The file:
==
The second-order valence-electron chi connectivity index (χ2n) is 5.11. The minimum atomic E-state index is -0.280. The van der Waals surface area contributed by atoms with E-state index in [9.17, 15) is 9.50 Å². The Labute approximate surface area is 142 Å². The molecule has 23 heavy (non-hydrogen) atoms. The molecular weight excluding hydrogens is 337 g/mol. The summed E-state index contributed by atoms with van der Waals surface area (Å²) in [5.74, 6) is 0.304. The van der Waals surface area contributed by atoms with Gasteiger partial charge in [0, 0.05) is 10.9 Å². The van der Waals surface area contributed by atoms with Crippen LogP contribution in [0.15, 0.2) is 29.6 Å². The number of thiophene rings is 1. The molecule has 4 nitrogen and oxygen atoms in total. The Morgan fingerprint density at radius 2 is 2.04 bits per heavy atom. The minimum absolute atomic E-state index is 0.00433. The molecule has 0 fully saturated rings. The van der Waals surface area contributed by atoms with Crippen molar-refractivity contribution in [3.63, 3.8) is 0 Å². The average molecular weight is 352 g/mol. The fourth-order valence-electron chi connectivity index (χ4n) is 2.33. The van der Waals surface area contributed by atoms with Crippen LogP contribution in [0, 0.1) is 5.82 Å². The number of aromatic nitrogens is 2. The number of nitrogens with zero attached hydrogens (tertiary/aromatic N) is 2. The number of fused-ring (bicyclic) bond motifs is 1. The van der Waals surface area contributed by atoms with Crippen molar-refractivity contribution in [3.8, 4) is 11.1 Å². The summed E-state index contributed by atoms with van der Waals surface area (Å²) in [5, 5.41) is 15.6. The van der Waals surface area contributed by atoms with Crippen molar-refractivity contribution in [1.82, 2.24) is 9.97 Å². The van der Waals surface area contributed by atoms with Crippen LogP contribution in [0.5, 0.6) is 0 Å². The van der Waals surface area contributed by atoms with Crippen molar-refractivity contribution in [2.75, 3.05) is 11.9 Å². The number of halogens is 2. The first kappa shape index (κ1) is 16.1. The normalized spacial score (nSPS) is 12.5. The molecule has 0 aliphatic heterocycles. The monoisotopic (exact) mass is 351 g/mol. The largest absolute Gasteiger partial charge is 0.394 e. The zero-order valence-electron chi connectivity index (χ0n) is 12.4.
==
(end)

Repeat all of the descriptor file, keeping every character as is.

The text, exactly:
The second-order valence-electron chi connectivity index (χ2n) is 5.11. The minimum atomic E-state index is -0.280. The van der Waals surface area contributed by atoms with E-state index in [9.17, 15) is 9.50 Å². The Labute approximate surface area is 142 Å². The molecule has 23 heavy (non-hydrogen) atoms. The molecular weight excluding hydrogens is 337 g/mol. The summed E-state index contributed by atoms with van der Waals surface area (Å²) in [5.74, 6) is 0.304. The van der Waals surface area contributed by atoms with Gasteiger partial charge in [0, 0.05) is 10.9 Å². The van der Waals surface area contributed by atoms with Crippen LogP contribution in [0.15, 0.2) is 29.6 Å². The number of thiophene rings is 1. The molecule has 4 nitrogen and oxygen atoms in total. The Morgan fingerprint density at radius 2 is 2.04 bits per heavy atom. The minimum absolute atomic E-state index is 0.00433. The molecule has 0 fully saturated rings. The van der Waals surface area contributed by atoms with Crippen molar-refractivity contribution in [3.63, 3.8) is 0 Å². The average molecular weight is 352 g/mol. The fourth-order valence-electron chi connectivity index (χ4n) is 2.33. The van der Waals surface area contributed by atoms with Crippen LogP contribution in [0, 0.1) is 5.82 Å². The number of aromatic nitrogens is 2. The number of nitrogens with zero attached hydrogens (tertiary/aromatic N) is 2. The number of fused-ring (bicyclic) bond motifs is 1. The van der Waals surface area contributed by atoms with Crippen molar-refractivity contribution in [3.8, 4) is 11.1 Å². The summed E-state index contributed by atoms with van der Waals surface area (Å²) in [5, 5.41) is 15.6. The van der Waals surface area contributed by atoms with Crippen molar-refractivity contribution in [1.82, 2.24) is 9.97 Å². The van der Waals surface area contributed by atoms with Crippen LogP contribution in [0.5, 0.6) is 0 Å². The van der Waals surface area contributed by atoms with Crippen molar-refractivity contribution in [2.75, 3.05) is 11.9 Å². The number of halogens is 2. The first kappa shape index (κ1) is 16.1. The normalized spacial score (nSPS) is 12.5. The molecule has 0 aliphatic heterocycles. The monoisotopic (exact) mass is 351 g/mol. The largest absolute Gasteiger partial charge is 0.394 e. The zero-order valence-electron chi connectivity index (χ0n) is 12.4.